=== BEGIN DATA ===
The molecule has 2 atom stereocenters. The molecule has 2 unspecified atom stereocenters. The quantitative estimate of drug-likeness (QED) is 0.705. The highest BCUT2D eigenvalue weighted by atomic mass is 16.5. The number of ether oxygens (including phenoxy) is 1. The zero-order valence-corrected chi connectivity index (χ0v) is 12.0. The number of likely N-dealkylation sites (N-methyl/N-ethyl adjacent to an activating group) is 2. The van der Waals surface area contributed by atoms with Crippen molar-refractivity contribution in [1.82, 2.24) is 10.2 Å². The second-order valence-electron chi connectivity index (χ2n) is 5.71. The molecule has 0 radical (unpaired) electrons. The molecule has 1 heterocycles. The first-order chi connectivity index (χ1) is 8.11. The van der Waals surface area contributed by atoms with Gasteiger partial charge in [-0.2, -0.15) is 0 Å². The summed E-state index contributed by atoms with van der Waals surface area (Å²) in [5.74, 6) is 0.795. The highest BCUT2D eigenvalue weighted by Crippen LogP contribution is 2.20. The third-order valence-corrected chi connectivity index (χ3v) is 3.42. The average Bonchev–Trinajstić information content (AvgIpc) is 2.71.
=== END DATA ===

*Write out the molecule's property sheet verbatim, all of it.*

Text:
The molecule has 2 atom stereocenters. The molecule has 2 unspecified atom stereocenters. The quantitative estimate of drug-likeness (QED) is 0.705. The highest BCUT2D eigenvalue weighted by atomic mass is 16.5. The number of ether oxygens (including phenoxy) is 1. The zero-order valence-corrected chi connectivity index (χ0v) is 12.0. The number of likely N-dealkylation sites (N-methyl/N-ethyl adjacent to an activating group) is 2. The van der Waals surface area contributed by atoms with Crippen molar-refractivity contribution in [1.82, 2.24) is 10.2 Å². The second-order valence-electron chi connectivity index (χ2n) is 5.71. The molecule has 0 radical (unpaired) electrons. The molecule has 1 heterocycles. The first-order chi connectivity index (χ1) is 8.11. The van der Waals surface area contributed by atoms with Gasteiger partial charge in [-0.2, -0.15) is 0 Å². The summed E-state index contributed by atoms with van der Waals surface area (Å²) in [5.74, 6) is 0.795. The highest BCUT2D eigenvalue weighted by Crippen LogP contribution is 2.20. The third-order valence-corrected chi connectivity index (χ3v) is 3.42. The average Bonchev–Trinajstić information content (AvgIpc) is 2.71.